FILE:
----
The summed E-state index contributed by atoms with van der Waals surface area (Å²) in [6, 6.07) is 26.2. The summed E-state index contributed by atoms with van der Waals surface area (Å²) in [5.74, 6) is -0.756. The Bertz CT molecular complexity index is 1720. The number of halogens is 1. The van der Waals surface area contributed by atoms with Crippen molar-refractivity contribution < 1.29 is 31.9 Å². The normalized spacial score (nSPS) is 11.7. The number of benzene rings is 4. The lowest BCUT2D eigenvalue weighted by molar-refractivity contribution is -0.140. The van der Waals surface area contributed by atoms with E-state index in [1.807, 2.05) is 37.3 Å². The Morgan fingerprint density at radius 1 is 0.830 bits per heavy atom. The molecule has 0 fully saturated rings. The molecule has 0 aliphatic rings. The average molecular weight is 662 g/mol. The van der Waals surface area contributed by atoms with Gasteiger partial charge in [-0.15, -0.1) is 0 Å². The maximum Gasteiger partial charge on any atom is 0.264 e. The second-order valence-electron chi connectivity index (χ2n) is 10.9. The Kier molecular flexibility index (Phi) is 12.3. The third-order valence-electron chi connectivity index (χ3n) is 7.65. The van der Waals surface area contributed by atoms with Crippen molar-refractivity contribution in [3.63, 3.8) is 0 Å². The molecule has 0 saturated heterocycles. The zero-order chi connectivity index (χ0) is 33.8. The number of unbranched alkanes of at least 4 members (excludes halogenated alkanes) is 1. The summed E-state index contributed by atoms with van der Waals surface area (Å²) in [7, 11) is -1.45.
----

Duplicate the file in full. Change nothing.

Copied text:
The summed E-state index contributed by atoms with van der Waals surface area (Å²) in [6, 6.07) is 26.2. The summed E-state index contributed by atoms with van der Waals surface area (Å²) in [5.74, 6) is -0.756. The Bertz CT molecular complexity index is 1720. The number of halogens is 1. The van der Waals surface area contributed by atoms with Crippen molar-refractivity contribution < 1.29 is 31.9 Å². The normalized spacial score (nSPS) is 11.7. The number of benzene rings is 4. The lowest BCUT2D eigenvalue weighted by molar-refractivity contribution is -0.140. The van der Waals surface area contributed by atoms with E-state index in [1.807, 2.05) is 37.3 Å². The Morgan fingerprint density at radius 1 is 0.830 bits per heavy atom. The molecule has 0 fully saturated rings. The molecule has 0 aliphatic rings. The average molecular weight is 662 g/mol. The van der Waals surface area contributed by atoms with Gasteiger partial charge in [-0.15, -0.1) is 0 Å². The maximum Gasteiger partial charge on any atom is 0.264 e. The second-order valence-electron chi connectivity index (χ2n) is 10.9. The Kier molecular flexibility index (Phi) is 12.3. The third-order valence-electron chi connectivity index (χ3n) is 7.65. The van der Waals surface area contributed by atoms with Crippen molar-refractivity contribution in [3.63, 3.8) is 0 Å². The molecule has 0 saturated heterocycles. The zero-order chi connectivity index (χ0) is 33.8. The number of unbranched alkanes of at least 4 members (excludes halogenated alkanes) is 1. The summed E-state index contributed by atoms with van der Waals surface area (Å²) in [7, 11) is -1.45.